NB: Only available to Republic of Ireland clients who meet the qualification code criteria below.
The second edition of this highly regarded autism assessment offers the convenience of a screener and the power of a diagnostic tool. Completed in just 15 to 20 minutes, the SRS-2 identifies social impairment associated with autism spectrum disorders (ASDs) and quantifies its severity. It’s sensitive enough to detect even subtle symptoms, yet specific enough to differentiate clinical groups, both within the autism spectrum and between ASD and other disorders. And, with an expanded age range, the SRS-2 can be used to monitor symptoms throughout the life span.
Assess Social Impairment in Natural Settings—and From More Than One Perspective
The SRS-2 offers four forms, each with 65 items, and each for a specific age group:
- School-Age Form
For ages 4 through 18, completed by parent or teacher (composed of the same items that appeared on the original SRS)
- Preschool Form
For ages 2½ to 4½, completed by parent or teacher
- Adult Form
For ages 19 and up, completed by relative or friend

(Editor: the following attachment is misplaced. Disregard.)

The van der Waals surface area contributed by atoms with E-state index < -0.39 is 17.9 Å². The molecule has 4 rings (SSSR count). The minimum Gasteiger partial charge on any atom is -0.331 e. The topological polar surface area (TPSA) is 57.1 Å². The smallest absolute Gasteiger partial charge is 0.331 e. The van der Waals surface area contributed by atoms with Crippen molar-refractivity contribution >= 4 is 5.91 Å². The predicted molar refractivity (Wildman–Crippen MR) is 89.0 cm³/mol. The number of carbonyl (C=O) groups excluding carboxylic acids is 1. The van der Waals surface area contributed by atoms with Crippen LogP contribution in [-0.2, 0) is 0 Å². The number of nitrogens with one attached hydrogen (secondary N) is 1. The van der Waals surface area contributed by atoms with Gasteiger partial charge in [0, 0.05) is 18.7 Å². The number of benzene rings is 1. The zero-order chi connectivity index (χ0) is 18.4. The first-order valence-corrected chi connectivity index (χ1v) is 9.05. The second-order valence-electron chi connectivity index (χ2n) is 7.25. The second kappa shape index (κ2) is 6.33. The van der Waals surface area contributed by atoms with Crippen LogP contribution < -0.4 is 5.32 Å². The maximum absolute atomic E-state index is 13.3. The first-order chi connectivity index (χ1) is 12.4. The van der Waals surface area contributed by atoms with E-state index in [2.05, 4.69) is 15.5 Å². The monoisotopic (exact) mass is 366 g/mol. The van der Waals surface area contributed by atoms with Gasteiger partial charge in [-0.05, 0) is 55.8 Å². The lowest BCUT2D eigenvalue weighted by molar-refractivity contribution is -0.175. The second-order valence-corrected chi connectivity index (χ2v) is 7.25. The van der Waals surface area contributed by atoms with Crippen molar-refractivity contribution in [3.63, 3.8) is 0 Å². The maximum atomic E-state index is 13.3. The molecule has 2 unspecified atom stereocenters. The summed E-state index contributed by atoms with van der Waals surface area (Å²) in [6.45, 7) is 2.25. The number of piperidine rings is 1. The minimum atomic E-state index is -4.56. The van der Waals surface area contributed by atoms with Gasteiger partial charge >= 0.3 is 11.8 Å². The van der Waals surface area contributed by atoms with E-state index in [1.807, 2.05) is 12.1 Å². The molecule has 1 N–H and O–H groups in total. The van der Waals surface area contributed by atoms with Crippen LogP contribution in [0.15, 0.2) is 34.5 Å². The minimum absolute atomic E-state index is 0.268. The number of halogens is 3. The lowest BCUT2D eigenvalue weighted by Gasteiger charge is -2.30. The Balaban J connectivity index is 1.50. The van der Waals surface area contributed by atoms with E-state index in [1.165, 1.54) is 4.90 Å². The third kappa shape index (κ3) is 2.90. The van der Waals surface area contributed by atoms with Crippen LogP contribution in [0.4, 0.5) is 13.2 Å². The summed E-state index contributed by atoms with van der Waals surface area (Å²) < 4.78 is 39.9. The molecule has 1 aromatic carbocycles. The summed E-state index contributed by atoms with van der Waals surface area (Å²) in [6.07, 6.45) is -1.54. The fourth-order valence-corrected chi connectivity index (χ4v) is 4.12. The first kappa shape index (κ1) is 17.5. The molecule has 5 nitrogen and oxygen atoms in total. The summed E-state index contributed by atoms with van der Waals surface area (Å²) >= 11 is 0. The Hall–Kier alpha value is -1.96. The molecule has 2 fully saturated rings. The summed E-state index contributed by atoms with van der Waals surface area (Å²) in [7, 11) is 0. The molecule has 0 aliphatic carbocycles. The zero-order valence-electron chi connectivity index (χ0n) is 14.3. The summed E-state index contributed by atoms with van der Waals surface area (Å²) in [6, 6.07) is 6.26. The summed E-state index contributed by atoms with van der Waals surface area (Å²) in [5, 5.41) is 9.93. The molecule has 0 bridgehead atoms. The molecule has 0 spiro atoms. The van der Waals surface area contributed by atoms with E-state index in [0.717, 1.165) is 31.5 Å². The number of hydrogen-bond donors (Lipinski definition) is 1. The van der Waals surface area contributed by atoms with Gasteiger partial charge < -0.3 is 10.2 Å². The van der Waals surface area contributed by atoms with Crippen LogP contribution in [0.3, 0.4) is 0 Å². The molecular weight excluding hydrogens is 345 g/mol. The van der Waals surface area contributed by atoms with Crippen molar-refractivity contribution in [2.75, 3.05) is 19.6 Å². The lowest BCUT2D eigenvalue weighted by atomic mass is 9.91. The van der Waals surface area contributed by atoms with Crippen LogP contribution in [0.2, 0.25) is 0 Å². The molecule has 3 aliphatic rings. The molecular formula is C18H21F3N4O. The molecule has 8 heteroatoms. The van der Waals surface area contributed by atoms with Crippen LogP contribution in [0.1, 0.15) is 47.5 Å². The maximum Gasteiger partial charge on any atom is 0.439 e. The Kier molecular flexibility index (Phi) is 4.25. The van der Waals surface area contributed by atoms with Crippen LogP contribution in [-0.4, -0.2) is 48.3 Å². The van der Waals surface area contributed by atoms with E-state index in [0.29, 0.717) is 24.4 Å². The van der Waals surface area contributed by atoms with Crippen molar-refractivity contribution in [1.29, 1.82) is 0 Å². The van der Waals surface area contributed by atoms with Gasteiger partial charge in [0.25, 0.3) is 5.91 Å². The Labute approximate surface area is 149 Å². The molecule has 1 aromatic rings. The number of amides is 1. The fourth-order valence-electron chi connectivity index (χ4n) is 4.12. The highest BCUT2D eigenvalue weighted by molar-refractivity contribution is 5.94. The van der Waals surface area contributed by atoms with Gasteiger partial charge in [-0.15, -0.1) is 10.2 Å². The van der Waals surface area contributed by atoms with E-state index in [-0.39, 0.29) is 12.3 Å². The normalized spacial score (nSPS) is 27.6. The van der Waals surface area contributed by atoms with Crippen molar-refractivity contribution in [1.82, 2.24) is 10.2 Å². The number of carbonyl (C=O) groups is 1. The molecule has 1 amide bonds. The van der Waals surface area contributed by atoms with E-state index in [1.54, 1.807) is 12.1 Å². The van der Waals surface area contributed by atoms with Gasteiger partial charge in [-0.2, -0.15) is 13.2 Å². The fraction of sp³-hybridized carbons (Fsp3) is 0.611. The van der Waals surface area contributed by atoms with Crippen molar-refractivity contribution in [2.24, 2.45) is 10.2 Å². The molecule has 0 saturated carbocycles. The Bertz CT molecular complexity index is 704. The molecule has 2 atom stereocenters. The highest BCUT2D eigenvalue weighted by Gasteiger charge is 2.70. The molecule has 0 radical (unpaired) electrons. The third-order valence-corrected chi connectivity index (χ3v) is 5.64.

- Adult Self-Report Form
Self-report option for ages 19 and up
While some autism tests require trained professionals to code behaviors observed in clinical settings, the SRS-2 asks teachers, parents, and others to rate symptoms that they’ve noticed over time—at home, in the classroom, or elsewhere. Raters evaluate symptoms using a quantitative scale representing a range of severity.
This approach—multiple perspectives on behavior observed in natural settings and rated on a graduated response scale—uncovers a wide range of symptoms, including those that are relatively subtle. In fact, the SRS-2 often reveals aspects of social functioning that might be missed in a clinical context using a test with a “yes-or-no” response format. This is important because even mild social impairment can have an adverse effect on children and adults. Numerous independent studies demonstrate that the SRS-2 is unmatched in its ability to measure severity of social impairment in the mildest, and most common, forms of ASD—including Social Communication Disorder, a new diagnosis in DSM-5.
Use the SRS-2 Treatment Subscales to Guide Intervention
In addition to a Total score reflecting severity of social deficits in the autism spectrum, the SRS-2 generates scores for five Treatment subscales:
- Social Awareness
- Social Cognition
- Social Communication
- Social Motivation
- Restricted Interests and Repetitive Behavior